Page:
Archive for Sprouting and Fermenting

Lazy Sourdough Bread (Vegan)

I have a new love in my life. Let me introduce you:

Cocotte from Staub

Gorgeous, right???

I tend to not be super materialistic; most of my furniture is from Ikea, I don’t own a lot of clothes, and I drive a 10-year-old Kia.

But in the kitchen, things are different. I have a serious gadget addiction, and boy, do I love my knives.

I have always longed for a piece of enameled French cookware to call my own, and now I have one. This is the Cocotte from Staub.

I’ve wanted one of these heirloom pieces since forever, but you may not be aware of just how versatile they are. Sure, you can cook stuff in them on top of the stove, like soups and stews and risottos. But they also go into the oven, as well, making the transition from browning something on the stovetop and then finishing it off in the oven seamless.

Beyond that, though, you can also make bread in them. Like, really, really good bread.

Sourdough bread in a dutch oven

Something, again, I’ve been wanting to make for ages, but never had the ability. Now I do.

I love this recipe for Lazy Sourdough Bread because it’s so perfect in its simplicity. You literally need 4 ingredients, and there’s no kneading.

It does take some time, though, so make sure you plan ahead.

Sourdough starter

I got my sourdough starter from a friend. I have tried making my own starter in the past, and it was a giant failure. Maybe you’ll be more successful? Otherwise, there are other options.  You can sub out the sourdough for a little actual yeast; about 1 tsp should do it. Alternatively, Homestead Junction sells it, or you can take a course there to learn how to make your own.

I prefer sourdough to regular yeast, as the fermented nature of sourdough is more natural, and better for me.

Really, this results in the most amazing, crusty, chewy delicious loaf of bread. I will be making these for everyone I know. Who wants to be my friend?? 😉

lazy sourdough bread vegan

Lazy Sourdough Bread (Vegan)

(adapted from Breadtopia)

Ingredients

  • 3 ½ cups flour (I used a mix of 1.5 cups whole wheat & 2 cups AP)
  • 1 ½ tsp salt
  • 1 ½ cups water (room temp)
  • ¼ cup sourdough starter

Method

  1. Mix together the flour and the salt in a large bowl.
  2. Add the sourdough to the water and mix well (here’s a hint: your sourdough is good if it mostly floats on the top). If you are using yeast and not sourdough, sprinkle it overtop of the water and allow it to sit for about 5 minutes to “bloom.”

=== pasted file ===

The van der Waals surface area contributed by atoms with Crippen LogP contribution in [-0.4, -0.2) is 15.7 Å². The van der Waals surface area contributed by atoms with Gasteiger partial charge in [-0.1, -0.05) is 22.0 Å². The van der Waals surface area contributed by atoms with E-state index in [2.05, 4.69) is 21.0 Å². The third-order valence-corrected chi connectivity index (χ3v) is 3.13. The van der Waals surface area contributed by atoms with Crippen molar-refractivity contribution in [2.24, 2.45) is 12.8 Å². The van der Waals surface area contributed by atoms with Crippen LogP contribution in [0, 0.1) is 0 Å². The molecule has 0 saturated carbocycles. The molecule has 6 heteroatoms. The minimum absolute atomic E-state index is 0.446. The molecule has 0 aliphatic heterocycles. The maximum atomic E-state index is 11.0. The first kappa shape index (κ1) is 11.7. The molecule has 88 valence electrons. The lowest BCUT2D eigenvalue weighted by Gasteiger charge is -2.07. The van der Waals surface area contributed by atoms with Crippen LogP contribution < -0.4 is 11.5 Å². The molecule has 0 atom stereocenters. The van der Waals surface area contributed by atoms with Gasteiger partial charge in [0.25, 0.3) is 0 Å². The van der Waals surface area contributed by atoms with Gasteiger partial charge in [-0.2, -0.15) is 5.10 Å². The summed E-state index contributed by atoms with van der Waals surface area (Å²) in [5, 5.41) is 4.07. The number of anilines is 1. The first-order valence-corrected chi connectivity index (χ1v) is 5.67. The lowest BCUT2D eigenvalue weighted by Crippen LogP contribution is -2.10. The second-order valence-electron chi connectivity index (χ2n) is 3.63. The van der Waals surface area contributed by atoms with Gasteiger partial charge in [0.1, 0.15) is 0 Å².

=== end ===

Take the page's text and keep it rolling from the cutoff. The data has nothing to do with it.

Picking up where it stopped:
3. Make a well in the dry ingredients, and pour the water/yeast mixture into it.
  4. Begin to mix the bread together, first with a spoon, but you’ll probably need to get in there with your hands to really mix it together until all the flour is incorporated.
  5. Cover with plastic wrap and a tea towel, and allow to sit in a warm spot overnight.
  6. The next morning, remove from the bowl. It should have grown significantly overnight, if not doubled in size. Trace the shape of the lid of your dutch oven on a piece of parchment, and cut that circle out. Place the parchment on a cutting board. Form the dough into a nice circle loaf (you may need to flour your hands and your work surface if the dough is sticky) and place it on the parchment. Cover with a damp tea towel and allow to sit in a warm place to rise for 45 minutes.
  7. After 45 minutes, place your dutch oven in the oven, and turn the temperature on to 450 degrees. Allow the oven to preheat for 45 minutes.
  8. Once the oven and dutch oven are hot, carefully pull the loaf up and drop it into your pot. Cover and allow to bake for 30 minutes.
  9. Remove lid, turn down the heat to 400 degrees, and bake an additional 15 minutes. Remove from oven, allow to cool and enjoy (preferably still warm, with olive oil or vegan butter).

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Lemon Mousse made with Sauerkraut??

What, now??

As a food blogger, I draw inspiration from a myriad of sources; cooking shows I watch on TV, other food blogs, cookbooks, and food I eat at restaurants and friend’s houses. Sometimes, one recipe can be inspired by more than one thing, and that’s where we find ourselves today.